Reflections from Leslie
Every trip to Ghana is special and unique in its own way. The exchange theme, artwork from American kids, composition of the team, their collective experiences, fulfilled or unfilled expectations, and cohesiveness greatly impact the overall experience. Oh, and the heat! We are very fortunate this trip to have Kathee and Leslie, in addition to Chief Kelvin. Kathee volunteered in 2010, and has returned to lead this trip. She will soon share some of the changes she has observed. Leslie has been one of our partner art teachers from Cashiers, NC for that last 4 years, and been on the receiving end of Ghana artwork. She is our first partner teacher, of many we are sure, to walk with us in Ghana. I just spoke with her, and she wishes they were staying longer! Here are some of her reflections, after her first week in Ghana.
In Her Own Words
Another hot day in Ghana! As we arrive, in our taxi, in the dirt schoolyard of EP Sokode the students cheer and gather round the car. As always they are eager to carry our bags, say hello and you are welcome, hold our hands and otherwise make us feel privileged to be here. We are returning to the combined 4A and 4B classrooms to complete the projects for Red Sandstone Elementary and CT Walker Magnet School. These students, at the prompting of a student sent by the Headmistress, excitedly leave the playground before their break is up to join us in the classroom. Four B students carry the heavy wooden desks from their classroom to 4A’s to work. Some of the students work together to do this but one young girl eagerly carries a desk all by herself. Once they are settled we start with the letter to CT Walker students. Students wave their hands with anticipation, wanting to be called on to offer a line for the letter. Leslie takes dictation at the board. The students have chosen one from each class to copy this onto posterboard. After the letter is complete on the blackboard we hand out materials for return projects to RSE. Leslie gives a quick watercolor lesson as most of these students have not used this medium before. Meanwhile, two students bend over the posterboard at the front of the classroom, carefully copying the letter.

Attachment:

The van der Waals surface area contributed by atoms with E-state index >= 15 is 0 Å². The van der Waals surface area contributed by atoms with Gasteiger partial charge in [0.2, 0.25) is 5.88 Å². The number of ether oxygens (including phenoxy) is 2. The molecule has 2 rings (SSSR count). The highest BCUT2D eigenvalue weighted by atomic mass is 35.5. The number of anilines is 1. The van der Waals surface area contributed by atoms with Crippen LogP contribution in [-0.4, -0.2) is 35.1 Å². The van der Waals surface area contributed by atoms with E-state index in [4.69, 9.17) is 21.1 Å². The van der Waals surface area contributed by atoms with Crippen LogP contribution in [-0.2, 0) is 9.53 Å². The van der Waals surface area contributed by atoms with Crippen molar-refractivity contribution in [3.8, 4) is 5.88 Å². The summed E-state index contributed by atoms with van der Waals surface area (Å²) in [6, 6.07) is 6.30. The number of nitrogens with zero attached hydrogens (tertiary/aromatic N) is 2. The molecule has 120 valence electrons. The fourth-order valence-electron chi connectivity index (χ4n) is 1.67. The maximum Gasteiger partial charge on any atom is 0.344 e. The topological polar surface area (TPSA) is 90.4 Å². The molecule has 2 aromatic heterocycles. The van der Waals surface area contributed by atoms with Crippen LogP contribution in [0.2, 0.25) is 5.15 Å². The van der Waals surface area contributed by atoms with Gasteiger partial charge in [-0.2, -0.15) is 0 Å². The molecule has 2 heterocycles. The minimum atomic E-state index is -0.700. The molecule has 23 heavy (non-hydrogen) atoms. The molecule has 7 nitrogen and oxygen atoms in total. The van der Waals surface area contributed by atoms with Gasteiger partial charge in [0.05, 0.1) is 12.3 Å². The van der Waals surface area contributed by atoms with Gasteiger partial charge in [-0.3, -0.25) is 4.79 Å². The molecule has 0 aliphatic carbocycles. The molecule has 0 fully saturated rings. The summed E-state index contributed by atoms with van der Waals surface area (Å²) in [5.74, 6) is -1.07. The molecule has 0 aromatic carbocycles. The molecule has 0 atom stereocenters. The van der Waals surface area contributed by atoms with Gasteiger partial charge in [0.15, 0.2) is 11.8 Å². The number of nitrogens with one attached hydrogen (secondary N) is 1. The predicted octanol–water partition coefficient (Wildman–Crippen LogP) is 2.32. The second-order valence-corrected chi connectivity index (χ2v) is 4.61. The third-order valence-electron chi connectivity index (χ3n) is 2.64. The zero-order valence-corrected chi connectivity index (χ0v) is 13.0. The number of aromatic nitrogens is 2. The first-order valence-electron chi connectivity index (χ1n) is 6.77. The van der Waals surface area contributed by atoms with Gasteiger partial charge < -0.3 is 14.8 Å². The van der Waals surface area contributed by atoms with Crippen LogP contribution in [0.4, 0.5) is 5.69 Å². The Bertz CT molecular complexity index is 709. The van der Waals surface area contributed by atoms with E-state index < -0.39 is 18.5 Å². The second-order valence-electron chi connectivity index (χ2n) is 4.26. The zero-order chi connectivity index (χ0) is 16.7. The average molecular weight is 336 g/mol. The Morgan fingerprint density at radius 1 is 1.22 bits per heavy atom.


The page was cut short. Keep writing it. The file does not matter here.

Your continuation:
We put out the watercolors, poster paints, markers, crayons, and colored pencils with a variety of paper to choose from. The students come, row by row, at Kelvin’s direction, to pick the materials for their projects. We are surprised by how few initially take watercolors. There is much talking as they begin work. However the work is happening and the heads at desks, are bent over a variety of colors. We have noticed that these students often choose the colors of the Ghana flag; red, yellow, green and black, but not today. Today a multitude of colors are being put to paper to express the things they love about the environment. We see animals: hen, goat, fish, and trees: mango in particular (which is in season now), as well as the sun and stars, flowers, butterflies, rainbows, rocks and water. Some of the students enjoy coloring the mandala templates and one makes his own mandala. We are grateful for the breeze that comes through the open windows even though it continually means we are chasing after papers or propping windows back open. The students work while chatting and soon some are finished and asking to more. As our time is allowing, and we have more students at RSE than here we encourage this. Soon more begin to try the watercolors, struggling at first to control the paint on the paper but with a little help soon figure it out. Then all too soon for the students who are enjoying this creative opportunity, our time is up. We ask about the match before leaving. They inform us with big smiles that they won. We all give a big cheer! Having worked as a teacher in the U.S. for 5+ years it is an eye-opening experience to come to Ghana and see what classrooms on the other side of the world look like. At first glance, it is different – the classrooms are open – there are no screens in the windows, only wooden shutters. There are no lights either. There is something so lovely about the light in these classrooms. It’s natural and even though our pictures come out dark sometimes, the feeling from this light is warm and calming. In the U.S. we often turn the harsh fluorescent lights off when there is reading time or quiet time, or when we want everyone to calm down. Often times the U.S. students request this because the fluorescent lights are so blaring. The children in Ghana sit two or three to a wooden desk, the likes of which we have seen maybe 100 years ago in our country. As teachers, we always talk about the significance of group work and collaboration. Well, proximity is one way to do it. The walls are brightly colored, but mostly bare, which surprised me. In classrooms in the U.S. one can find an overwhelming amount of information on the walls. Posters, pictures, diagrams, spelling words, directions. It is not uncommon for teachers to complain about a lack of wall space! It’s no wonder we have such a widespread lack of focus in our country. We have been bringing in a brightly colored poster of Adrinka symbols for a reference for the children’s art. One student asked if they could keep it in their room. I thought, “visual aids really do come in handy, don’t they?”, but had to decline. In another class, I drew a few portraits of the students. After examining them with great care, they directly stuck the papers up on the wall with a kind of glue. There was nothing else in the room. It was clear that posters and supplies for posters are scarce. It seems that we are such a visual culture in that way. Likewise, there is a lot of repeating and rote learning happening in the classes. I wonder if the students in Ghana are used to learning by listening and doing rather than seeing. This seems to be the case when I see the kids drumming, singing, and dancing with such natural ease and talent.